[time-nuts] Practical considerations making a lab standard with an LTE lite

Brooke Clarke brooke at pacific.net
Sun Nov 23 20:46:22 EST 2014

Hi Jim:

It turns out that ground water that's being pumped is very similar to pumping oil.  It's a limited resource.
There's a web page showing the GRACE satellite maps of California and that we are running out of ground water.
This isn't the page, but gives the idea:

So depending on ground water as a stable heat sink may no longer be an option as wells go dry.
It's been many years since the local water company has quit installing new meters.

Mail_Attachment --
Have Fun,

Brooke Clarke
Jim Lux wrote:
> On 11/23/14, 11:15 AM, Alex Pummer wrote:
>> by us  in central California, we get 1kW/h square meter average around
>> the year, the south even more, el Cajon will have today +29C° in the
>> afternoon  as of 23 of November 2014
> I suspect more like the insolation peaks at 1kW/square meter or a bit more, the average over a day is somewhat less. 
> At JPL we have a weather station on line that displays this and I don't recall seeing significantly more than 1000 W/m2.
> The nominal average 1.362 kW/sq meter at solar max is at the top of the atmosphere, and is normal to the incidence.
> The surface insolation at the equator when the sun is directly overhead  is about 1.04 kW/sq meter.
> I think you'd get pretty close to that at solar noon in the Summer in Southern California, which is 32-34 degrees 
> latitude, so at the solstice, the zenith angle is 10 degrees, and cos(10) is pretty close to 1.
> You do pick up some additional insolation from diffuse and scattered radiation from clouds or haze, but I'm not sure 
> that makes up for the attenuation due to the same haze.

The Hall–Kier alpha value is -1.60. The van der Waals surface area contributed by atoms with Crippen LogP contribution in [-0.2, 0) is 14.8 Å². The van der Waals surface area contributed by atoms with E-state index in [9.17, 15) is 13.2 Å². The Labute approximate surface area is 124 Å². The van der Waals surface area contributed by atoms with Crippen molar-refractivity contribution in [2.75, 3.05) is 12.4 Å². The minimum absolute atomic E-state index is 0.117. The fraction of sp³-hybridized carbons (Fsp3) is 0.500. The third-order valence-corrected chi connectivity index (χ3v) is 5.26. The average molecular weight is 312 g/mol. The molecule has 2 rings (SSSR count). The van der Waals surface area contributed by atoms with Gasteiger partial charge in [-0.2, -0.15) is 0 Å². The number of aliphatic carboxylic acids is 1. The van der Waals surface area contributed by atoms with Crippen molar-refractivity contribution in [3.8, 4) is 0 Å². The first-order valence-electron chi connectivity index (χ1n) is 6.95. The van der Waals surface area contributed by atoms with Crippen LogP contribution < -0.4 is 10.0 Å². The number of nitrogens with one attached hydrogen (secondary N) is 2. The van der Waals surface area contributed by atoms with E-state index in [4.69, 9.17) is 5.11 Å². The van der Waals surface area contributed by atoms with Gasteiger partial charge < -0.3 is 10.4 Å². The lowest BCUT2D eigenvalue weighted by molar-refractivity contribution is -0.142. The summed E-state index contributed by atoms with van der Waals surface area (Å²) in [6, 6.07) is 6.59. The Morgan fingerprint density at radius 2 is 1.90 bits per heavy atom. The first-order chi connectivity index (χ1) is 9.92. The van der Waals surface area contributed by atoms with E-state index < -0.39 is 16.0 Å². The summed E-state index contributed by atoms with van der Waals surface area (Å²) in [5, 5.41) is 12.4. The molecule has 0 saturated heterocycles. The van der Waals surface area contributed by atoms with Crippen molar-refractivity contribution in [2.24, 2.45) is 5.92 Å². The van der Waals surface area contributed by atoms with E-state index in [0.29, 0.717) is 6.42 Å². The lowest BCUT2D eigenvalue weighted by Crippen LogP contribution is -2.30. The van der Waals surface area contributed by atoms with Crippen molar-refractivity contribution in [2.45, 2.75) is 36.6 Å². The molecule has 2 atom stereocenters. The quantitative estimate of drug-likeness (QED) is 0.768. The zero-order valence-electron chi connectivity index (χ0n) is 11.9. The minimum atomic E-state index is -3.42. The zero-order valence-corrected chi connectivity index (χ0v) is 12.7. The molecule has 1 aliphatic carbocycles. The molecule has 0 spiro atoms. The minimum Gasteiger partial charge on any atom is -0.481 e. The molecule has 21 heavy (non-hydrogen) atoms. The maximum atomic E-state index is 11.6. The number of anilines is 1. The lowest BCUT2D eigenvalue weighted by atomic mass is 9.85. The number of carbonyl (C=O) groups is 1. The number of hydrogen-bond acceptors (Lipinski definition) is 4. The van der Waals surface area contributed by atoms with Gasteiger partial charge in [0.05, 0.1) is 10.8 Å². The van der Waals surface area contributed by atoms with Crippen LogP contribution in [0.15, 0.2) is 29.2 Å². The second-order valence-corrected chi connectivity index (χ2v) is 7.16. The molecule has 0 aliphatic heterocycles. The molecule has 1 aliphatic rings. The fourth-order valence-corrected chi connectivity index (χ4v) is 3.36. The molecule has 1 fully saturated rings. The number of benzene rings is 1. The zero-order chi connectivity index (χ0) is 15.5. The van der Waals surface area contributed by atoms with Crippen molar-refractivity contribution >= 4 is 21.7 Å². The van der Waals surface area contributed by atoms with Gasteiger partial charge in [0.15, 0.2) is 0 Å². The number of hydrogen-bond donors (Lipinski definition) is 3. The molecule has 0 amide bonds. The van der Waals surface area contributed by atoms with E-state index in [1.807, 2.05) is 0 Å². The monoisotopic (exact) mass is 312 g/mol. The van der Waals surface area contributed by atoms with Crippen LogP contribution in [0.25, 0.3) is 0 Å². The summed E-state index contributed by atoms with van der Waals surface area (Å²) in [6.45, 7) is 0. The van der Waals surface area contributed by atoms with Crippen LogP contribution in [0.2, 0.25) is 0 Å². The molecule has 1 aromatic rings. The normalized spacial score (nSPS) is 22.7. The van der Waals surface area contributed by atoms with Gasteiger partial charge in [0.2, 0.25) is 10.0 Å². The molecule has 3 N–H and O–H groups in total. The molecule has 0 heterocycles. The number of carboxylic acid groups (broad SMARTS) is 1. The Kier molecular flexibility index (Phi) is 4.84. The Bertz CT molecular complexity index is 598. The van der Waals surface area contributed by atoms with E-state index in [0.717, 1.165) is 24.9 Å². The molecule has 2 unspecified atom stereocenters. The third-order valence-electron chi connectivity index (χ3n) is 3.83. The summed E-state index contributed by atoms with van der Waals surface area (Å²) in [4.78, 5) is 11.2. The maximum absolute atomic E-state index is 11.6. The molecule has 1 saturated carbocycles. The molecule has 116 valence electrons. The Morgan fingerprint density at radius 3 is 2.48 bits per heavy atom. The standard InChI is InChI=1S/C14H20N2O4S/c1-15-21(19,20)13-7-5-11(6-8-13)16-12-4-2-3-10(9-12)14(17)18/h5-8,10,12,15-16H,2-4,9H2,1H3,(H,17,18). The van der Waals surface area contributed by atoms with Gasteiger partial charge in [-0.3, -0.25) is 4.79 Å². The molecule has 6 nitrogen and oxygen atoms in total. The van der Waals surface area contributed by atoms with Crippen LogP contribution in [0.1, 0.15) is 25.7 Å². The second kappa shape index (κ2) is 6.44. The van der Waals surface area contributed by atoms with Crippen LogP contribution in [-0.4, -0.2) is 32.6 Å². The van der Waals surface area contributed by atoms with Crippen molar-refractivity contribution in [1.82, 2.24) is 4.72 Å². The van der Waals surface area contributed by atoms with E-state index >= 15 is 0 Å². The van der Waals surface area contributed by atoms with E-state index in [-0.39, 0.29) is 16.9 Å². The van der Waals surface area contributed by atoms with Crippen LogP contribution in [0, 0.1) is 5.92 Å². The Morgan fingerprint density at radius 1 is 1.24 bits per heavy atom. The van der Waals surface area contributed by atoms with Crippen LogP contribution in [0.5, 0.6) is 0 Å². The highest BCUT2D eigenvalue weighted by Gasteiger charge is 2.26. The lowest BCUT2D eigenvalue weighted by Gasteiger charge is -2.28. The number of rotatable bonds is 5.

> Some time ago, I calculated that in Los Angeles (34 degrees latitude), a horizontal flat plate gets about 8-9 
> kWh/m2/day in summer and about 1-2 kWh/m2/day in winter..   Tilting the collector would help a lot in the winter 
> (Zenith angle is 56 degrees instead of 10), but there's no making up for the short days.
> Getting back to the time-nuts aspects, there are some charts around that show the temperature variation as a function 
> of depth, latitude, soil and season.  I know that for DSN, they went through all kinds of gyrations to calculate (and 
> measure) this for the optical fiber timing links between the antennas and the masers. For small dissipated power (I 
> doubt your oscillator is going to be putting kilowatts into the soil) you don't have to go very deep (single digit 
> meters) before the diurnal variation is down in the 0.1 degree or smaller.  Annual variations are bigger.
> http://www.builditsolar.com/Projects/Cooling/EarthTemperatures.htm
> has a bunch of charts for some unknown latitude (probably mid Atlantic states, since the data is from Virginia Tech).  
> They appear to use well water temperatures as the measurement technique.
> A bit more googling found a paper by one G. Florides that refers to the Kasuda formula.. (the link is hard to cut and 
> paste.. I'm sure if you google "Florides soil temperature" you'll find it)
> and gives this reference
> Kasuda, T., and Archenbach, P.R. "Earth Temperature and Thermal Diffusivity at Selected Stations in the United 
> States", ASHRAE Transactions, Vol. 71, Part 1, 1965.
>>> Horizontal ground heat means that you are harvesting sunshine
>>> accumulated in the top one meter of the soil.  Much of the energy
>>> is harvested from freezing the water around the pipe thus pulling
>>> out the relatively high melting energy of water.
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